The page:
The parliamentary recess is with us once more, affording me the opportunity to experience an increasingly rare delight. For as one goes about London during the week, whether sitting through debates at Westminster, or mixing with 'friends' in restaurants, or even lying in one's cot contemplating matters of state and the reason for Lembit Opik, one is rarely if ever afforded the luxury of 'complete silence'. The incessant throb of our great capital city is unfortunately, like the threat of gout or a branch of 'Tesco Metro', never very far away. It seems, increasingly, as if people in general are afraid of stillness; that if they were to switch off their 'walkmen' or reduce their verbal babel they might, like Echo, fade into nothingness.
Last week, the High Court in London decreed that councillors in the town of Bideford in Devon were breaching the terms of the 1972 Local Government Act, by choosing to hold prayers prior to their sessions. It seems that one of their number, a certain Mr Bone, had 'got Dawkins' and subsequently taken umbrage at the religious devotion of his fellow members. I need hardly add that Mr Bone is a representative of the Liberal Democrats, whose leader is such a fan of the oddball 'Professor' and his crackpot views, but one cannot help feeling that this victory is a hollow one, a shallow one and a rather sad reflection on the sort of noise obsessed, spiritually shy, society in which we live.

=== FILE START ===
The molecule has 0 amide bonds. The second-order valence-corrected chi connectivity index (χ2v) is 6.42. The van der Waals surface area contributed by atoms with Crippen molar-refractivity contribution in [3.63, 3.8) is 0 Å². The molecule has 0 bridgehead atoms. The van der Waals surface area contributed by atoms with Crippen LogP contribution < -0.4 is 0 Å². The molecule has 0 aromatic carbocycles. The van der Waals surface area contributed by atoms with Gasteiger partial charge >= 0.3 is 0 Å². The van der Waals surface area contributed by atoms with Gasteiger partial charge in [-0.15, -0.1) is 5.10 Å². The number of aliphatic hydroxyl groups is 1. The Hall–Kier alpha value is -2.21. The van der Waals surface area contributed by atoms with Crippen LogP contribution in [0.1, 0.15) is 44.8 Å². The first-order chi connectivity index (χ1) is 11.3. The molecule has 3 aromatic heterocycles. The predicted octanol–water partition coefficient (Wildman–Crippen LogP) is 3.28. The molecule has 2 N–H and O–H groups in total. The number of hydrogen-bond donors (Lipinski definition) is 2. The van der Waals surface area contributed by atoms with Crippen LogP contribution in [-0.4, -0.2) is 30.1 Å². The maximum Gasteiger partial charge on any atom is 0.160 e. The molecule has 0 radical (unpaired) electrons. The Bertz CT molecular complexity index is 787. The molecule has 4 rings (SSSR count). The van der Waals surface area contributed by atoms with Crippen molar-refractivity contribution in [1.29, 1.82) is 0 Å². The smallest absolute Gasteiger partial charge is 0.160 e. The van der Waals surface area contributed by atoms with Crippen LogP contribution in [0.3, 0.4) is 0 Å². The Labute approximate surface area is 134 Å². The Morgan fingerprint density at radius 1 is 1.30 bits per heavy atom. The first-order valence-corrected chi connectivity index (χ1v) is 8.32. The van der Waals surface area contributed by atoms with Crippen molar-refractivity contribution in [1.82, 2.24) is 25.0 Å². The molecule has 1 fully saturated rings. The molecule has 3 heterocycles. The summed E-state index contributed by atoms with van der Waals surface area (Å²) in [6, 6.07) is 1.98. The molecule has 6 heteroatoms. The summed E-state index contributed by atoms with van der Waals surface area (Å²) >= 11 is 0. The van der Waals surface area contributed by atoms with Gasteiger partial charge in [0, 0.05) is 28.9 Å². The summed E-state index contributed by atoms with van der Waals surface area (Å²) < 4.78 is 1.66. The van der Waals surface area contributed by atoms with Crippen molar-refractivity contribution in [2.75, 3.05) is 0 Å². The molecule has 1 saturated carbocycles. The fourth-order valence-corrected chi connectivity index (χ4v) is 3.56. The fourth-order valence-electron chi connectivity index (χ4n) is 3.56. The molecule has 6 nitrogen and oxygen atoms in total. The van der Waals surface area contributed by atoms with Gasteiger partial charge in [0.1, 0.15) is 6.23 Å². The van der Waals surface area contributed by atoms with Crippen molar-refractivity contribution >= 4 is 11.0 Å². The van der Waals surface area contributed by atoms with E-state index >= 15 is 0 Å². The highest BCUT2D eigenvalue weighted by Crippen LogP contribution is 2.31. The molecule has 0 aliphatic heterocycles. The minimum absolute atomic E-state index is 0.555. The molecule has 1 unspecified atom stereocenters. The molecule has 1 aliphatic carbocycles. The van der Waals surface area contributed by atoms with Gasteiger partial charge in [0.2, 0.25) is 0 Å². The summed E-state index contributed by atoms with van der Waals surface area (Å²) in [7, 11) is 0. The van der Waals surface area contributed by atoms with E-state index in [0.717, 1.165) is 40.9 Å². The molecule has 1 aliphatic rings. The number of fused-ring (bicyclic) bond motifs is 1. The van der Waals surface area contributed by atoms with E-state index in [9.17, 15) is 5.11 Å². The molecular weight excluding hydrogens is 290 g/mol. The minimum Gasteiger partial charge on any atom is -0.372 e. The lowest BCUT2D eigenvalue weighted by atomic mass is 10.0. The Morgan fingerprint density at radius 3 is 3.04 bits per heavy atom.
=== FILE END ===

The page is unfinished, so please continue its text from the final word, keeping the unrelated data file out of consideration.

Both Houses of Parliament start their day with brief prayer sessions. This tradition, thought to date back to the mid sixteenth century, affords Members of the Commons and the Lords the opportunity to reflect on their duty and in the case of the Lords to thank their maker for giving them the chance to see another day. These sessions are a wonderful moment to stand silently, before the hurly burly, rough and tumble business of democracy 'kicks in' and although they are often poorly attended, for my own part, I am always very grateful for the meditation they afford.
I am sad to report that having won their first scalp at Bideford the agnostic rabble have now turned their gaze on Westminster. While consoling oneself with the fact that The Established Church remains an integral part of the constitutional framework of our nation, one does increasingly fear that 'political correctness' and this populist 'fad' for atheism may yet win the day. Should this happen, we will not only lose a rather superb tradition, but yet another moment of rare silence in the cut and thrust, hither and thither, shout and mumble ‘culture’ of our depressingly modern world.
One day perhaps, when faith has been reduced to an echo and the Narcissus Dawkins remains - staring fondly at his eyebrows in a stream - we may think back on what we have lost. And weep.